ANFREL observes Thai by-election, 9 August 2020
See more photos here: "By-Election in Samut Prakan, Thailand"
The Asian Network for Free Elections (ANFREL) observed a by-election in Thailand’s Samut Prakan province on 9 August 2020. It was the second time a by-election took place in the country amid the COVID-19 pandemic, under the “new normal election” policy devised by the country’s authorities.
As in the first by-election in Lampang province last June, the Election Commission of Thailand (ECT) placed precautionary measures in polling stations: polling staff wear face masks and face shields while voters are asked to weak face masks, sanitize their hands and observe social distancing.
The Supreme Court ordered a by-election in constituency 5 of Samut Prakan province after Krungsiwilai Suthinphuek from the Phalang Pracharath Party was yellow-carded for vote buying. An ECT inquiry found that in the lead-up to the 24 March 2019 general election, a close associate of Suthinphuek gave a wreath and 1,000 baht in an envelope to support a funeral in the constituency. ("Court orders by-election in Samut Prakan", 30 June 2020)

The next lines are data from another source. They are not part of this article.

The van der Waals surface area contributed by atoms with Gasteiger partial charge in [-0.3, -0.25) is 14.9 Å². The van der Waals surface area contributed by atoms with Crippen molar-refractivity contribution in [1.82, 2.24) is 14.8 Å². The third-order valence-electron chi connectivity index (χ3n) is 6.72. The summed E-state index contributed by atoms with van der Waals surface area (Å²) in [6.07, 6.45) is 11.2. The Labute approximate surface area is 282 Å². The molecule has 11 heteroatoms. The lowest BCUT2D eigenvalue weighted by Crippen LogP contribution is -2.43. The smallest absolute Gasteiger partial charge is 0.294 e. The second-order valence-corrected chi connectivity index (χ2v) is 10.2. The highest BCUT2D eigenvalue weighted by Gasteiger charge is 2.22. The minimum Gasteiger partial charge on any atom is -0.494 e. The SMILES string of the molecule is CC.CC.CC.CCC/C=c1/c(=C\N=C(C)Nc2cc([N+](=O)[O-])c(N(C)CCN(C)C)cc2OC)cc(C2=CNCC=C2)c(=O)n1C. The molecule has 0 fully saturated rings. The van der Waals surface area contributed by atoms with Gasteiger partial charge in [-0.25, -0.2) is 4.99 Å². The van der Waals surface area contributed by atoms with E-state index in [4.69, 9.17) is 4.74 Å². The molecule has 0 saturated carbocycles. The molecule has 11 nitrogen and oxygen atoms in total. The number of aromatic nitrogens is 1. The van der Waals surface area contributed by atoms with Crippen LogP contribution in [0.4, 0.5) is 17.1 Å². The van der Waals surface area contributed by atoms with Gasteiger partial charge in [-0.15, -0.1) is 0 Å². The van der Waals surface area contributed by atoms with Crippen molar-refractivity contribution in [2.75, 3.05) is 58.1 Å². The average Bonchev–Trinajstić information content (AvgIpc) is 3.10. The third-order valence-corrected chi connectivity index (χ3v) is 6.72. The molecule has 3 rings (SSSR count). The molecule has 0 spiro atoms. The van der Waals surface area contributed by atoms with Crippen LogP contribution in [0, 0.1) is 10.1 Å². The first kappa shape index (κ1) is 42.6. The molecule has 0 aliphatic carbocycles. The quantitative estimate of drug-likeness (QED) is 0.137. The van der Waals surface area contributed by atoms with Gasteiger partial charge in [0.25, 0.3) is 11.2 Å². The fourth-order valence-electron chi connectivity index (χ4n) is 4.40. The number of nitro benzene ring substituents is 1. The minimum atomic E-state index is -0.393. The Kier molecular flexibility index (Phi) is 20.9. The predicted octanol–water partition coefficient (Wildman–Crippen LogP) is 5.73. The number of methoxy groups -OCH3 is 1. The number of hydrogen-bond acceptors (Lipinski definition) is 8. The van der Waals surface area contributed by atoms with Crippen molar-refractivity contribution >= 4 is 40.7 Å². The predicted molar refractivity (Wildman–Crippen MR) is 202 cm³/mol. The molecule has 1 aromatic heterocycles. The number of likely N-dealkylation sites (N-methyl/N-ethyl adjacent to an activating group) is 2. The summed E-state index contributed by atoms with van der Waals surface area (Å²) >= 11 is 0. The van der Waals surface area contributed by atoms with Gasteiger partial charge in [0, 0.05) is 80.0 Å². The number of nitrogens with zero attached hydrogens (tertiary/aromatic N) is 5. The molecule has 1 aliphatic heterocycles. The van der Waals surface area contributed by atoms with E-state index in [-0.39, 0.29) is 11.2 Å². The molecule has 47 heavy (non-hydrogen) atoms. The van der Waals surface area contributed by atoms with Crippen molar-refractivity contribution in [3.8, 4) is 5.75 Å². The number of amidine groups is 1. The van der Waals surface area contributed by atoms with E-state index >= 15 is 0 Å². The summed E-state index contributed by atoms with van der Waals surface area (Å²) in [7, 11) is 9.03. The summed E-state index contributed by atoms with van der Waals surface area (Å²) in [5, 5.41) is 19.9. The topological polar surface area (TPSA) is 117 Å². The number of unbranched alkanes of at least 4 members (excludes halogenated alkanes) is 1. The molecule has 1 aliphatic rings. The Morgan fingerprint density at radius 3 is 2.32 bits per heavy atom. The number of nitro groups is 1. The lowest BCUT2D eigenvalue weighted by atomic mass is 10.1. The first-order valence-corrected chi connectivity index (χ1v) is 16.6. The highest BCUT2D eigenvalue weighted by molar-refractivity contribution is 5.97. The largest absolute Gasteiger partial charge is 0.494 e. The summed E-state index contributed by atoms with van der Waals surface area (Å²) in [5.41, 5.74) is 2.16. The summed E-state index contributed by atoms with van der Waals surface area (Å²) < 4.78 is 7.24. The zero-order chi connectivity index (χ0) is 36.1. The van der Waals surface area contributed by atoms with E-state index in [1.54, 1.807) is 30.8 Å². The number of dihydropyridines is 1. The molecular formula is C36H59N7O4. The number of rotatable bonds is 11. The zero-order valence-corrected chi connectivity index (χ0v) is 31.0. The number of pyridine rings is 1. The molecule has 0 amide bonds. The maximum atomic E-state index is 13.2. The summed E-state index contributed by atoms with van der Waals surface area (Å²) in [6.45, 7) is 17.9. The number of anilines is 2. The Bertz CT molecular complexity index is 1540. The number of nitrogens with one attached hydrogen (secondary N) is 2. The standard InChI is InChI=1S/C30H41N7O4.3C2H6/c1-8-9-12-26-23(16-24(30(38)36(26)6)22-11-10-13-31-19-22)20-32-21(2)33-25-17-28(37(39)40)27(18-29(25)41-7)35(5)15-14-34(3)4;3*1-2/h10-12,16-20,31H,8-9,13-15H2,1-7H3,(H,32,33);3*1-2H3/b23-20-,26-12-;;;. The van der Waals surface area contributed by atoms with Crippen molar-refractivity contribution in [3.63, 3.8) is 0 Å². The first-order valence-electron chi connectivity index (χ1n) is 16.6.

Voter casting his ballot.
According to news reports, the ruling Palang Pracharath Party (PPRP) will retain a seat in the House of Representatives after Krungsiwilau Suthinphueak won the most voters who lost his seat after he was yellow-carded for vote-buying. He was not barred from running in the by-election. ("PPRP wins Samut Prakan by-election", 10 August 2020)
There are 351 polling stations in Samut Prakan Electoral District 5 for 172,662 eligible voters. The turnout was 58.20%. ("Candidate registration opens for Samut Prakan by-election", 16 July 2020)
Temperature checks are done prior to entering the polling station.
Polling staff wear face masks and some wear face shields for personal protection.
Voters observe social distancing inside the polling station. Voters also wear face masks.
After voting, voters are asked to sanitize their hands.
Elderly and PWD voters are given assistance in polling stations.
Diagrams are available in large format tarpaulins in every polling station which provide voters a step-by-step guide of the voting process.